More specifically, the focus of each project is generally on the following: one, understanding the details of the current and potential processes being examined; two, understanding all of the costs (and drivers) related to the different systems examined for coating and curing painted product; and three, performing detailed process testing prior to system design. This greatly reduces uncertainty by proving in advance whether the design and any potential "outside of the box" ideas will work to satisfy customer needs flexibly over the long term.
In context, the necessary level of predesign testing is not "expensive" in terms of dollars but can potentially become, if anything, a time issue. Example after example, however, shows that this is time and money well spent because it can significantly affect design direction and the system's physical dimensions. Caterpillar tests its systems at various sites, including ITW BGK (electric IR), Catalytic Industrial Systems (gas IR) and Nordson (powder booths and spray guns) locations.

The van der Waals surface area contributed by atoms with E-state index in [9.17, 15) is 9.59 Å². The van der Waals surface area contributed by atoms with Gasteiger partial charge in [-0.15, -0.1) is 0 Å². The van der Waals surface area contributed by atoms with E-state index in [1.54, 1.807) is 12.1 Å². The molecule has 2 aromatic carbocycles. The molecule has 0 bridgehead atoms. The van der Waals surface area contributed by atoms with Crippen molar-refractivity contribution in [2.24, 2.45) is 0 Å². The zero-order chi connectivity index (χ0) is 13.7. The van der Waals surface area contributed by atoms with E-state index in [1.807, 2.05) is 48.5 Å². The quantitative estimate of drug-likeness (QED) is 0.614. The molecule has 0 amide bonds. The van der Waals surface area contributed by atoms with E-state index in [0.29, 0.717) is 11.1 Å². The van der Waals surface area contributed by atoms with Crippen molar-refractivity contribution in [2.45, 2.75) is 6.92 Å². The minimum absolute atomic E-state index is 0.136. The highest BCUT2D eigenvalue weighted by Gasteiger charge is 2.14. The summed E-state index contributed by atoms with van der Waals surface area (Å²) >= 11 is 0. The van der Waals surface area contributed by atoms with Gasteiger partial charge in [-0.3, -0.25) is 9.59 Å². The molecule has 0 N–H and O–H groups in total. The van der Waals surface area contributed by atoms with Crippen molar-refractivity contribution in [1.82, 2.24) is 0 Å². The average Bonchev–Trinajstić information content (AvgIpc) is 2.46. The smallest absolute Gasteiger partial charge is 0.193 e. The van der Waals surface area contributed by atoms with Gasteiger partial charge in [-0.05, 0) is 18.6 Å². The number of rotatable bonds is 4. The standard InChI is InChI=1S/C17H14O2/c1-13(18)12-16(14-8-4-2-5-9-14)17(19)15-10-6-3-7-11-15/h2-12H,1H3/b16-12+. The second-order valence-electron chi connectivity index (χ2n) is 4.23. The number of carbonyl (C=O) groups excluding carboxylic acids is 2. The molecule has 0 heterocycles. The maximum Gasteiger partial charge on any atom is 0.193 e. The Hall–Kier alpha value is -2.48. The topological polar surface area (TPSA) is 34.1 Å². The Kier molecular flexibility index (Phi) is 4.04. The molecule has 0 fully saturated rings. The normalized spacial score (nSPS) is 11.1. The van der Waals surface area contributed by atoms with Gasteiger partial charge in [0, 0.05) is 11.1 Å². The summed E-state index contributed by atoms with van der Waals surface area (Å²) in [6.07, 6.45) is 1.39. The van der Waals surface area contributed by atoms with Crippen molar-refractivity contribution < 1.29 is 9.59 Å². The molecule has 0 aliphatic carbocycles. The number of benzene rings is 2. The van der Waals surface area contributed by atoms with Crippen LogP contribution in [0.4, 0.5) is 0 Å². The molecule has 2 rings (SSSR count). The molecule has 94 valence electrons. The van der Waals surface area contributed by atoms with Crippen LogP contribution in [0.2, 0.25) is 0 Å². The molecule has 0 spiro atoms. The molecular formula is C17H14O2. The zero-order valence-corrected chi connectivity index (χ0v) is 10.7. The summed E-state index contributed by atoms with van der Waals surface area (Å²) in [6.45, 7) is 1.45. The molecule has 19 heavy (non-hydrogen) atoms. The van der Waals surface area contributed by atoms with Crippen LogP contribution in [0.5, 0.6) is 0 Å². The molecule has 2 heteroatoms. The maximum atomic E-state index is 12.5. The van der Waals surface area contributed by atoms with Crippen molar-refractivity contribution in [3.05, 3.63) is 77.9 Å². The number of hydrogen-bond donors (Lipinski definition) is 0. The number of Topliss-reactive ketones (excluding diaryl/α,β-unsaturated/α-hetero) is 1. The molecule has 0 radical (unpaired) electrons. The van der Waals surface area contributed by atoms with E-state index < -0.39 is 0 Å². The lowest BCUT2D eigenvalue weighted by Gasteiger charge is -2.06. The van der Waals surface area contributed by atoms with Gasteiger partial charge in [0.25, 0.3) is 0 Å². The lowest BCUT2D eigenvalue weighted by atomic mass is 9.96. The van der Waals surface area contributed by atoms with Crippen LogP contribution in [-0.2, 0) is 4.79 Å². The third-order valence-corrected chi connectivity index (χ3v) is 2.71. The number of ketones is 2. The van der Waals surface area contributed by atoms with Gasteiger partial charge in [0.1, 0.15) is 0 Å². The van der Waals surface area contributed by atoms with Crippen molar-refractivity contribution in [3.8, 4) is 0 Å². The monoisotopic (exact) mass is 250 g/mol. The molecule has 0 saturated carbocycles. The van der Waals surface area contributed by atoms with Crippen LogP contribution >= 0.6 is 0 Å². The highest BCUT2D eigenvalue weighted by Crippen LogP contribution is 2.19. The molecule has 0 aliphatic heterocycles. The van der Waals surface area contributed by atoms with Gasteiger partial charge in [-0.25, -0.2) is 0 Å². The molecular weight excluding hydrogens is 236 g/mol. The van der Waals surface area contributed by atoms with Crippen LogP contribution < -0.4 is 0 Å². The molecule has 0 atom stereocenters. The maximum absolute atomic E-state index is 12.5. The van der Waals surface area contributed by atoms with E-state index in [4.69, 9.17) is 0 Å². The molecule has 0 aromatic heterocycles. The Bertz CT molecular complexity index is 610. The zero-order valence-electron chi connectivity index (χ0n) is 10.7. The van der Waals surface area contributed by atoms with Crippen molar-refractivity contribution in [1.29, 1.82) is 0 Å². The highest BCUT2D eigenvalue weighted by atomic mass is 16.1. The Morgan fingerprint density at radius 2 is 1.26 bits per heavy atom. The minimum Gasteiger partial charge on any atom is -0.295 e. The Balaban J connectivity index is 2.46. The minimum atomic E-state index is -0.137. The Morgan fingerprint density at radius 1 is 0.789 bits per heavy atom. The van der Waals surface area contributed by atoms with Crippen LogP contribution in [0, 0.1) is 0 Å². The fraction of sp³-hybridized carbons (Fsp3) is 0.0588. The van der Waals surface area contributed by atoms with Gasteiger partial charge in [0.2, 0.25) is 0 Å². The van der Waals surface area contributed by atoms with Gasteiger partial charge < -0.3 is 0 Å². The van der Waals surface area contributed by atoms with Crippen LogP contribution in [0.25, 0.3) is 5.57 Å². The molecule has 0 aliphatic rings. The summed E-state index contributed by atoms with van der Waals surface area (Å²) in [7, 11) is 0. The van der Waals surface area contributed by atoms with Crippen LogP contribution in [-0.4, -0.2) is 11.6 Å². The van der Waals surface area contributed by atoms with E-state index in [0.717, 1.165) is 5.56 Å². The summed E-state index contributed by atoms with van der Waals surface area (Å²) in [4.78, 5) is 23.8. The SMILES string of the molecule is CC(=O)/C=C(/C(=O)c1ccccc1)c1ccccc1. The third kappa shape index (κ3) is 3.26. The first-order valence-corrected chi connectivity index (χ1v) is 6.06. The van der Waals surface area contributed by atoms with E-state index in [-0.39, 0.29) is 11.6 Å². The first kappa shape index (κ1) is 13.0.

As desired by the customer, PFG can then supply and manage a clear and nontraditional capital bid specification and quotation process among numerous prequalified equipment suppliers. With informative and specific equipment quotations in hand, the value of the approach takes shape as the group can then choose among equivalent equipment and competitive prices.